Vlad III the Impaler, Prince of Wallachia called "Vlad the Impaler" (that is, Vlad Ţepeş, Romanian pronunciation: [ˈtsepeʃ] in Romanian; also known as Vlad Dracula or simply Dracula, in Romanian Drăculea; 1431 – December 1476), was a Wallachian (southern Romania) voivode. His three reigns were in 1448, 1456–1462, and 1476. Vlad the Impaler is known for the exceedingly cruel punishments he imposed during his reign. In the English-speaking world, Vlad III is best known for inspiring the name of the eponymous vampire in Bram Stoker's 1897 novel Dracula.[6]

As prince, Vlad maintained an independent policy in relation to the Ottoman Empire[7] and a defender of Wallachia against Ottoman expansionism.

...Archive/Noms

Portal:Crusades/Selected biography/10

John Hunyadi

John Hunyadi (Hungarian: Hunyadi János, Romanian: Iancu de Hunedoara, Slovak: Ján Huňady, Croatian: Сибињанин Јанко / Sibinjanin Janko; c. 1387[8] – 11 August 1456), nicknamed The White Knight[9][10][11] or White Knight of Hungary[12][13]) depending on sources</ref> was a Hungarian general (1444–46) and Regent-Governor (1446–53) of the Kingdom of Hungary.[14].

He is widely celebrated in Hungarian history as its most prominent, successful and powerful generalissimo who promoted a revision of dated military doctrine, as such a recognizably outstanding and iconic military opponent of the Ottoman Empire; in a sweeping scope of European military history was undoubtedly the pre-eminent strategist and tactician of the 15th century in Christendom.[14] He was also a Voivode of Transylvania (1441–46), the patriarch of the Hunyadi family, and father of the most renowned king in Hungarian history, King Matthias Corvinus.

Hunyadi's unique personal martial genius, prowess and wherewithal to prosecute preventive and very muscular aggressive crusading warfare policies that weld together many Christian nationalities against the onslaught of the vastly numerically superior Ottoman Moslem forces achieved a state of integrity, stalemate and détente for the Hungarian Kingdom and the many European states that lay to her periphery.

John Hunyadi's aim to re-organize the military ancien régime constituents of Hungary from strictly a feudal-based aristocratic levy into an efficient, professional, formidable standing army would bring reform to European military components everywhere in a 'post-Roman' European war-making society that his successor and son, King Matthias Corvinus would bring to its ultimate culmination with its ruthless Black Army of Hungary.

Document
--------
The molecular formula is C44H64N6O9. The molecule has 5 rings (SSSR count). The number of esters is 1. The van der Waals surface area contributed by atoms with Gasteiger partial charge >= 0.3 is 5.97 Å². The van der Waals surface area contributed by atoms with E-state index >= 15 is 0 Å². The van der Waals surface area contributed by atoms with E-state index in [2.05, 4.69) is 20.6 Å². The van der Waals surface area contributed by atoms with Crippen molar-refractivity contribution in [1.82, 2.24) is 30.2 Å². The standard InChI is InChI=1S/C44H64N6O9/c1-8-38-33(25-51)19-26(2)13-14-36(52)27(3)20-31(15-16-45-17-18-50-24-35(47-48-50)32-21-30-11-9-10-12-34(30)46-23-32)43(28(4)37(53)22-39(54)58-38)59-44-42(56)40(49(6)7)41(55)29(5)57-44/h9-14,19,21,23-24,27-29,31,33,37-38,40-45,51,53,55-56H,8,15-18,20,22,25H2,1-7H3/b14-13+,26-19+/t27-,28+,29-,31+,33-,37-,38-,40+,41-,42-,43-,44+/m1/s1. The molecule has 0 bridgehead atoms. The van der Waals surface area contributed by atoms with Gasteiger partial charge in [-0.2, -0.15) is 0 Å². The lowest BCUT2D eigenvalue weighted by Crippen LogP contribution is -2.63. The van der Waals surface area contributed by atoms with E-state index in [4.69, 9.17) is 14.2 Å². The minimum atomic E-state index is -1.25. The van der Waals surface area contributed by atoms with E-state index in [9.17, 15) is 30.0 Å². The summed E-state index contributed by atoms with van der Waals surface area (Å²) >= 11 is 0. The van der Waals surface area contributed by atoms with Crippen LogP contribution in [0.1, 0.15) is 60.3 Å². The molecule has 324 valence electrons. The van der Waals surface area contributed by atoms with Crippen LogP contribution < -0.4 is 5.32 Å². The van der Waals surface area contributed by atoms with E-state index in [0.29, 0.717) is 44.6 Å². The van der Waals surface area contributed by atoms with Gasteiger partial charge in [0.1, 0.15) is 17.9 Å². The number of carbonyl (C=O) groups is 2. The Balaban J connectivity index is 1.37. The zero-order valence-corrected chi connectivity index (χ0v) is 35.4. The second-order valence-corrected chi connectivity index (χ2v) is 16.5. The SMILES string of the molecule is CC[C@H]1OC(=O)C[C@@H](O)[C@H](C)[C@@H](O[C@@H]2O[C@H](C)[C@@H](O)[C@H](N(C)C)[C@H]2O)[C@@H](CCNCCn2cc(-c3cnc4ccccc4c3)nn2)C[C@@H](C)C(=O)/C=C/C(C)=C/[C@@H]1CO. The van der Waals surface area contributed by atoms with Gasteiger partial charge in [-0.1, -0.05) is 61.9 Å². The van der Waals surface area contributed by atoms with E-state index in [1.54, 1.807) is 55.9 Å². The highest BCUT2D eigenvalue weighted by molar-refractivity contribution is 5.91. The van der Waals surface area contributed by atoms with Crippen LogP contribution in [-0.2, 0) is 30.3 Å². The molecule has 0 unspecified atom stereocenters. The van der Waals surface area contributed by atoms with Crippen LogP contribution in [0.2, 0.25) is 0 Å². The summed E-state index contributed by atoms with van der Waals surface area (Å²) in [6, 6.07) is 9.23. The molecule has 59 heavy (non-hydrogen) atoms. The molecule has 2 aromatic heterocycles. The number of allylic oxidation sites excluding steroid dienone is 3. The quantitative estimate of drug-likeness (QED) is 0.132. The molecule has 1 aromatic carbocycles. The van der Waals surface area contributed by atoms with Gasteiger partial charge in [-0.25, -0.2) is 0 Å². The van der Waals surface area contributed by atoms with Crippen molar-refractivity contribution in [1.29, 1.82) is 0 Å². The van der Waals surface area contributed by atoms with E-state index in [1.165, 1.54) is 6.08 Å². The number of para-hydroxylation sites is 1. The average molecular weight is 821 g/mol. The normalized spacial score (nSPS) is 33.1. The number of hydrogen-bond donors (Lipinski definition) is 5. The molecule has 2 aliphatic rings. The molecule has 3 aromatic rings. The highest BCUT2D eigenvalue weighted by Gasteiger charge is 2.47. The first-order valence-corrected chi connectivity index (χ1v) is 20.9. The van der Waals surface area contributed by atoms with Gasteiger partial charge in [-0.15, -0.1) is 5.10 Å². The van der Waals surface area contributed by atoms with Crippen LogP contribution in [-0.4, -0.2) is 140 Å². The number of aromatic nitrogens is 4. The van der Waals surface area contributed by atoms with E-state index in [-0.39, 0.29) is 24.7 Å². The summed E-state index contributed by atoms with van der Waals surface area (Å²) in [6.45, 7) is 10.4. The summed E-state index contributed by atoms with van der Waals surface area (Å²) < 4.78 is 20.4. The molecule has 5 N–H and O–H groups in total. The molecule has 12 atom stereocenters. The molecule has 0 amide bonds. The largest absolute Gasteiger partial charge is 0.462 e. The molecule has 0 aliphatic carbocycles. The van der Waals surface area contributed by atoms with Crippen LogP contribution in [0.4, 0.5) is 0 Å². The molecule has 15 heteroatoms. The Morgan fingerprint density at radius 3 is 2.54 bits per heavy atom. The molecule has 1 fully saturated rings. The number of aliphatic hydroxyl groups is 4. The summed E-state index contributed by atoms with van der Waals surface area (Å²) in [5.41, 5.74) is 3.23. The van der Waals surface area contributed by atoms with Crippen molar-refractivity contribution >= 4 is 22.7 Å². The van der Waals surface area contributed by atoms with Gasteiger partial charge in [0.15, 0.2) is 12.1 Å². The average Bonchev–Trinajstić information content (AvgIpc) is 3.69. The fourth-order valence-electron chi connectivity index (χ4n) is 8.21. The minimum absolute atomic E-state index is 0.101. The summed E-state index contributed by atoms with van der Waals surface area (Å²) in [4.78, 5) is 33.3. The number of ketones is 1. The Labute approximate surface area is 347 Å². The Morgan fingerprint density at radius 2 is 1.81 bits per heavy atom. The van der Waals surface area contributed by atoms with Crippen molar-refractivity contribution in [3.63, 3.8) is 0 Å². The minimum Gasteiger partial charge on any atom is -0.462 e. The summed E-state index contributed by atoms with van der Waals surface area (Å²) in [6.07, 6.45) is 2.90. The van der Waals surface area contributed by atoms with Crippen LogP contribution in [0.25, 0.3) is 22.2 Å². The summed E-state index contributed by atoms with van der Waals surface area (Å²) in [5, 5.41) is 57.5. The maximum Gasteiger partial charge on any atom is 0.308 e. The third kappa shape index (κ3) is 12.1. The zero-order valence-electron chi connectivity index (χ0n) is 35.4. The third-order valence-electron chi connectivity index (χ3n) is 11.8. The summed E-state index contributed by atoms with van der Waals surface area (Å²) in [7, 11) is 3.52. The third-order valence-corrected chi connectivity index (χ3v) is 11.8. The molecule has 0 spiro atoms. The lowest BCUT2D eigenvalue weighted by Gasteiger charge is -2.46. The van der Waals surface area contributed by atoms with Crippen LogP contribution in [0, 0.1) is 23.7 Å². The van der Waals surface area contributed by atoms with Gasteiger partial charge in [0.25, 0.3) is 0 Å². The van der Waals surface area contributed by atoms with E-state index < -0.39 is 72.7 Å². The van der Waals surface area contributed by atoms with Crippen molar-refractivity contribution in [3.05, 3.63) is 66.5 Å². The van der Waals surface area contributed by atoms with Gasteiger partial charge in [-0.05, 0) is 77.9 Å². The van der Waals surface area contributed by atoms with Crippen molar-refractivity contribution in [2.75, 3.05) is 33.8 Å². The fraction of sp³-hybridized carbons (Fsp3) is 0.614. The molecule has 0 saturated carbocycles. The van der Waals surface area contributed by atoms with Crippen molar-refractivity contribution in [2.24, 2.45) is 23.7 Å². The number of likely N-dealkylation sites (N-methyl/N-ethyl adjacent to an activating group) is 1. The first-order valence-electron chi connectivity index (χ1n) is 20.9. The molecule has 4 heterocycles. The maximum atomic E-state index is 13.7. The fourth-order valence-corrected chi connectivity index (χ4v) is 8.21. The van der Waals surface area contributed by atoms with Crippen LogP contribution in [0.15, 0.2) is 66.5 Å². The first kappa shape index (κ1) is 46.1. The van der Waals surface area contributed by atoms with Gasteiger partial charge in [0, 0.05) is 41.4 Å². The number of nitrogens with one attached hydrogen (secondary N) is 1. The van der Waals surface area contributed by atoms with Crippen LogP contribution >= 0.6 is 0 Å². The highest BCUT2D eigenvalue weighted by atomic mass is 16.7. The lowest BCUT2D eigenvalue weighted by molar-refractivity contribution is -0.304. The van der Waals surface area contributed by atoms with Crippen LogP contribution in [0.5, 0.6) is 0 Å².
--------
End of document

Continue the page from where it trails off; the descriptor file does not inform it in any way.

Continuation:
John Hunyadi is often considered the bellwether of the European "post-Roman" professional "standing army". Hunyadi is mostly renowned as one of the greatest medieval field commanders of all time, his brilliant and prodigous overthrow of Mehmed II at the Siege of Belgrade in 1456 against overpowering odds is regarded as a seminal piece of European military history as "Having decided the fate of Christendom", and is as decisive a macro-significant event in European historiography as the 732 Battle of Tours and the Battle of Vienna in 1683.

To this very day worldwide, every Catholic and older Protestant churches tolling of church bells at noon means a commemoration of John Hunyadi's very historic victory over the Ottomans in 1456.

...Archive/Noms

Portal:Crusades/Selected biography/11

John of Austria

John of Austria (24 February[15], 1547 - 1 October 1578), in English traditionally known as Don John of Austria, and in Spanish as Don Juan de Austria

[16], was an illegitimate son of Holy Roman Emperor Charles V. He became a military leader in the service of his half-brother, Philip of Spain and is best known for his naval victory at the Battle of Lepanto in 1571.

...Archive/Noms

Portal:Crusades/Selected biography/12
Portal:Crusades/Selected biography/12


Portal:Crusades/Selected biography/13
Portal:Crusades/Selected biography/13


Portal:Crusades/Selected biography/14
Portal:Crusades/Selected biography/14


Portal:Crusades/Selected biography/15
Portal:Crusades/Selected biography/15


Portal:Crusades/Selected biography/16
Portal:Crusades/Selected biography/16


Portal:Crusades/Selected biography/17
Portal:Crusades/Selected biography/17


Portal:Crusades/Selected biography/18
Portal:Crusades/Selected biography/18


Portal:Crusades/Selected biography/19
Portal:Crusades/Selected biography/19


Portal:Crusades/Selected biography/20
Portal:Crusades/Selected biography/20

Nominations[edit]

Feel free to add Featured, or GA biographies to the above list. Other Crusade-related biographies may be nominated here.

Current nominations[edit]

Choose the next "Selected article":


Sigurd I of Norway[edit]

  • Reason: Sigurd was the first European king to ever go on crusade to the Holy Land, and not one battle during the crusade was lost.
  • Date to be selected: soon?
  • 129.177.76.222 (talk) 17:01, 23 February 2011 (UTC)